Monasteries of the Heart

Old Monk's Journal: Journal Entry 255

What to do in times of despair and hopelessness? What to do when a dark night of the soul has descended on the nation? When that same darkness has defeated our spirit?

I often turn to a passage that I copied in my commonplace book from the novel, The Guernsey Literary and Potato Peel Pie Society, by Mary Ann Shaffer and Annie Barrows. The book tells how a clandestine book club helped the residents of the island of Guernsey deal with the German occupation during World War II. Here’s the excerpt:

Do you know what sentence of Shakespeare I admire most? It is “The bright day is done, and we are for the dark.” I wish I had known those words the day I watched those German troops land, plane-load after plane-load of them—and come off ships down in the harbor! All I could think of was damn them, damn them, over and over. If I could have thought the words, “the bright day is done, we are for the dark,” I’d have been consoled somehow and ready to go out and contend with circumstances—instead of my heart sinking to my shoes.

Another thing I do is listen to Albonini’s Adagio in G Minor and think of the Cellist of Sarajevo, Vedran Smailovic. He caught the world’s imagination when he risked his life by playing that piece for twenty-two days in the bombed-out square of a downtown Sarajevo marketplace after a mortar round had killed twenty-two people waiting for food there.

It’s the mystery of beauty that such difficult words, “the bright day is done, we are for the dark” and such a solemn, almost tragic musical piece, can lift the spirit and bring comfort. Talk about opening the mausoleum door just enough to let in a ray of light.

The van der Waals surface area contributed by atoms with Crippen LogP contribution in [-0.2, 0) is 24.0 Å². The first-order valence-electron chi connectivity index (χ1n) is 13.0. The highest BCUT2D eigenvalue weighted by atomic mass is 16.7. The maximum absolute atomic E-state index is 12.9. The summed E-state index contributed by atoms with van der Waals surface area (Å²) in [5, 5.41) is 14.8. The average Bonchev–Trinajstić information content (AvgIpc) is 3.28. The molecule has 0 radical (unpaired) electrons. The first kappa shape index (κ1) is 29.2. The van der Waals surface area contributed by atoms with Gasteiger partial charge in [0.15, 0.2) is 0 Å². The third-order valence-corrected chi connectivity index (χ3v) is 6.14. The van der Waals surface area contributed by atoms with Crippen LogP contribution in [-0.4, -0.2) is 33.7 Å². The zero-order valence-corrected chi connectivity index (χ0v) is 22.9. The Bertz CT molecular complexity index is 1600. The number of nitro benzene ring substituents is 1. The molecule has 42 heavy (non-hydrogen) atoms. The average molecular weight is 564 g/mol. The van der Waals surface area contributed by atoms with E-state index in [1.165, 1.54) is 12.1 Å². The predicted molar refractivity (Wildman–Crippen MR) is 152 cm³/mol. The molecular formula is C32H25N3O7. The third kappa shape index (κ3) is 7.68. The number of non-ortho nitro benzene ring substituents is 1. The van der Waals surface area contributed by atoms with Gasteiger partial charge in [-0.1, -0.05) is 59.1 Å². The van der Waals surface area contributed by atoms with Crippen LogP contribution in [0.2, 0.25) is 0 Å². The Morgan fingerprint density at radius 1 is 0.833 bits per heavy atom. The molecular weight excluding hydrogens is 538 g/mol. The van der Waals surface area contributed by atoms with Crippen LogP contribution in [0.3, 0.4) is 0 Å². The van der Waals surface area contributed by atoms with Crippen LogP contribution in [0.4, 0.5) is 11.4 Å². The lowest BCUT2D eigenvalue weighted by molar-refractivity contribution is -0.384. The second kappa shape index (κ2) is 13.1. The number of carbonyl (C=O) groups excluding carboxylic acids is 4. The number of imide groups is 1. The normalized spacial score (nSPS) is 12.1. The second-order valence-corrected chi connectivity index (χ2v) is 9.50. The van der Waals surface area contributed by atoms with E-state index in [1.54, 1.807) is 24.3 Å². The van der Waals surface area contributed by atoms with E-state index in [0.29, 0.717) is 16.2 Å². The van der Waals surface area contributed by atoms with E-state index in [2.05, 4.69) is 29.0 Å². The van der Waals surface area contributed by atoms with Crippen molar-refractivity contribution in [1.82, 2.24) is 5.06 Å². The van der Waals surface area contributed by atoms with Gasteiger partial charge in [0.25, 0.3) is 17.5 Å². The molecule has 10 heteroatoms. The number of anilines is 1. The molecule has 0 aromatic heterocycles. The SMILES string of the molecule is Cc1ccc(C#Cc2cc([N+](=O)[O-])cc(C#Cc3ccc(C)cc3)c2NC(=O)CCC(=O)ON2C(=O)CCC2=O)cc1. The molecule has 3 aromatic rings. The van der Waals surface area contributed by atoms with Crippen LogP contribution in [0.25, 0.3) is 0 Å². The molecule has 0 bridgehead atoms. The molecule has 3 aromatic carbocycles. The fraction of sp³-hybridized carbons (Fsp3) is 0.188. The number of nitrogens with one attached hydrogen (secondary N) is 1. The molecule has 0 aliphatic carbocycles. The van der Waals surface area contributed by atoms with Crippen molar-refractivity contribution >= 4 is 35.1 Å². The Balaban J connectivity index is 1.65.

The church knows all about the power of beauty. Amid the most horrific of human circumstances—betrayal, torture, mutilation, crucifixion, murder—we are given a beautiful story. Once a year the church presents us with the Easter story awash with angels of light, sweet-scented perfume, an empty tomb, a garden of promise, and the resiliency of the human spirit to overcome any force of evil: “The angel said to the women, “do not be afraid, for I know that you are looking for Jesus who was crucified. Come, see the place where they laid him. Now go at once and tell his disciples that he is risen from the dead….’” (Matthew 28:5-6)

Yes, it’s beauty that we must hold fast to. It’s beauty--in words, painting, music, nature, and in the stories of Scripture -- that can transform despair into confidence and helplessness into hope. It’s beauty that reveals our common humanity and gives us the courage to roll away the stone and rise anew each day.

--this Easter reflection appeared in The Beauty We Must Hold Fast To: Reflections for Lent 2022 published by Pax Christi USA

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A blog by Mary Lou Kownacki
A personal journal captures what’s in the heart. Most of my adult life I’ve recorded my notes, brief reflections, poems, reactions to daily events in a journal. It is an ongoing source of monastic formation; the rich and raw material of life that helps shape my Monastery of the Heart. About a year ago, Old Monk began to appear on my journal’s pages. Mary Lou Kownacki, OSB, is the Monasteries of the Heart coordinator.

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